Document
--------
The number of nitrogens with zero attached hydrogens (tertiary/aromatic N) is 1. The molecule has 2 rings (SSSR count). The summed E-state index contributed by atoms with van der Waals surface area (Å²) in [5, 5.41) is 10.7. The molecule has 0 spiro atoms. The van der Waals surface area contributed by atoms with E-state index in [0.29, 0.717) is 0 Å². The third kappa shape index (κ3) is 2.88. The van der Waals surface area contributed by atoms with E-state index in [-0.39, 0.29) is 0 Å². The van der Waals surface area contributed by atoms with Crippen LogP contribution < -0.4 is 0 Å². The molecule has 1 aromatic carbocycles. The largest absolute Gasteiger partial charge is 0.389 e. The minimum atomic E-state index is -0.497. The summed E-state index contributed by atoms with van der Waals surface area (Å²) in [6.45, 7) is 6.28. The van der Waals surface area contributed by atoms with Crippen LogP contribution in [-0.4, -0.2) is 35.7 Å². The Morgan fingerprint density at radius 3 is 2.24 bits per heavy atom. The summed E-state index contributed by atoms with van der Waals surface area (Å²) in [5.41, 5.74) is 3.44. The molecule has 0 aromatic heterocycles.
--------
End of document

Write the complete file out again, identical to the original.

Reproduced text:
The number of nitrogens with zero attached hydrogens (tertiary/aromatic N) is 1. The molecule has 2 rings (SSSR count). The summed E-state index contributed by atoms with van der Waals surface area (Å²) in [5, 5.41) is 10.7. The molecule has 0 spiro atoms. The van der Waals surface area contributed by atoms with E-state index in [0.29, 0.717) is 0 Å². The third kappa shape index (κ3) is 2.88. The van der Waals surface area contributed by atoms with E-state index in [-0.39, 0.29) is 0 Å². The van der Waals surface area contributed by atoms with Crippen LogP contribution < -0.4 is 0 Å². The molecule has 1 aromatic carbocycles. The largest absolute Gasteiger partial charge is 0.389 e. The minimum atomic E-state index is -0.497. The summed E-state index contributed by atoms with van der Waals surface area (Å²) in [6.45, 7) is 6.28. The van der Waals surface area contributed by atoms with Crippen LogP contribution in [-0.4, -0.2) is 35.7 Å². The Morgan fingerprint density at radius 3 is 2.24 bits per heavy atom. The summed E-state index contributed by atoms with van der Waals surface area (Å²) in [5.41, 5.74) is 3.44. The molecule has 0 aromatic heterocycles.